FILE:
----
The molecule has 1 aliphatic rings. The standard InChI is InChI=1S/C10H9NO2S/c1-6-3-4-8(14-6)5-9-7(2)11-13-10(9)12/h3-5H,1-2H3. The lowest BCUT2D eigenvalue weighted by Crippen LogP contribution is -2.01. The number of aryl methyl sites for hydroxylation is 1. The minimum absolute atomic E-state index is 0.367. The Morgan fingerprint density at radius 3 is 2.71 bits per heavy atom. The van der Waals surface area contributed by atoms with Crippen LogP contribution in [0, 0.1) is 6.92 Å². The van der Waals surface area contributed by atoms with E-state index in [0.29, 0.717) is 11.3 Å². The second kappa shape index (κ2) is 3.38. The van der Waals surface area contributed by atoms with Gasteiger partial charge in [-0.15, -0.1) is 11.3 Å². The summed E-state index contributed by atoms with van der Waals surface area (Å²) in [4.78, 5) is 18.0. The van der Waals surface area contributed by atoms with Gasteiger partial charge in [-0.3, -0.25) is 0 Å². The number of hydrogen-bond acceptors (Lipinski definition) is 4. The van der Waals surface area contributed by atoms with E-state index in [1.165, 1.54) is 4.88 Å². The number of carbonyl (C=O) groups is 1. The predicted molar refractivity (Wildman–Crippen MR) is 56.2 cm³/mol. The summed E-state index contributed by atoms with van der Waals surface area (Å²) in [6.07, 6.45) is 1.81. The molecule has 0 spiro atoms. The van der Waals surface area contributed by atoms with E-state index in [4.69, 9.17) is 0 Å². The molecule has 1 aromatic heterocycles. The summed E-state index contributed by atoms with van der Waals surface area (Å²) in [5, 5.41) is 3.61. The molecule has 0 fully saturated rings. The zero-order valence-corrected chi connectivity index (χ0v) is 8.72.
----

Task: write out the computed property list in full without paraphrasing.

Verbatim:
The molecule has 1 aliphatic rings. The standard InChI is InChI=1S/C10H9NO2S/c1-6-3-4-8(14-6)5-9-7(2)11-13-10(9)12/h3-5H,1-2H3. The lowest BCUT2D eigenvalue weighted by Crippen LogP contribution is -2.01. The number of aryl methyl sites for hydroxylation is 1. The minimum absolute atomic E-state index is 0.367. The Morgan fingerprint density at radius 3 is 2.71 bits per heavy atom. The van der Waals surface area contributed by atoms with Crippen LogP contribution in [0, 0.1) is 6.92 Å². The van der Waals surface area contributed by atoms with E-state index in [0.29, 0.717) is 11.3 Å². The second kappa shape index (κ2) is 3.38. The van der Waals surface area contributed by atoms with Gasteiger partial charge in [-0.15, -0.1) is 11.3 Å². The summed E-state index contributed by atoms with van der Waals surface area (Å²) in [4.78, 5) is 18.0. The van der Waals surface area contributed by atoms with Gasteiger partial charge in [-0.3, -0.25) is 0 Å². The number of hydrogen-bond acceptors (Lipinski definition) is 4. The van der Waals surface area contributed by atoms with E-state index in [1.165, 1.54) is 4.88 Å². The number of carbonyl (C=O) groups is 1. The predicted molar refractivity (Wildman–Crippen MR) is 56.2 cm³/mol. The summed E-state index contributed by atoms with van der Waals surface area (Å²) in [6.07, 6.45) is 1.81. The molecule has 0 spiro atoms. The van der Waals surface area contributed by atoms with E-state index in [4.69, 9.17) is 0 Å². The molecule has 1 aromatic heterocycles. The summed E-state index contributed by atoms with van der Waals surface area (Å²) in [5, 5.41) is 3.61. The molecule has 0 fully saturated rings. The zero-order valence-corrected chi connectivity index (χ0v) is 8.72.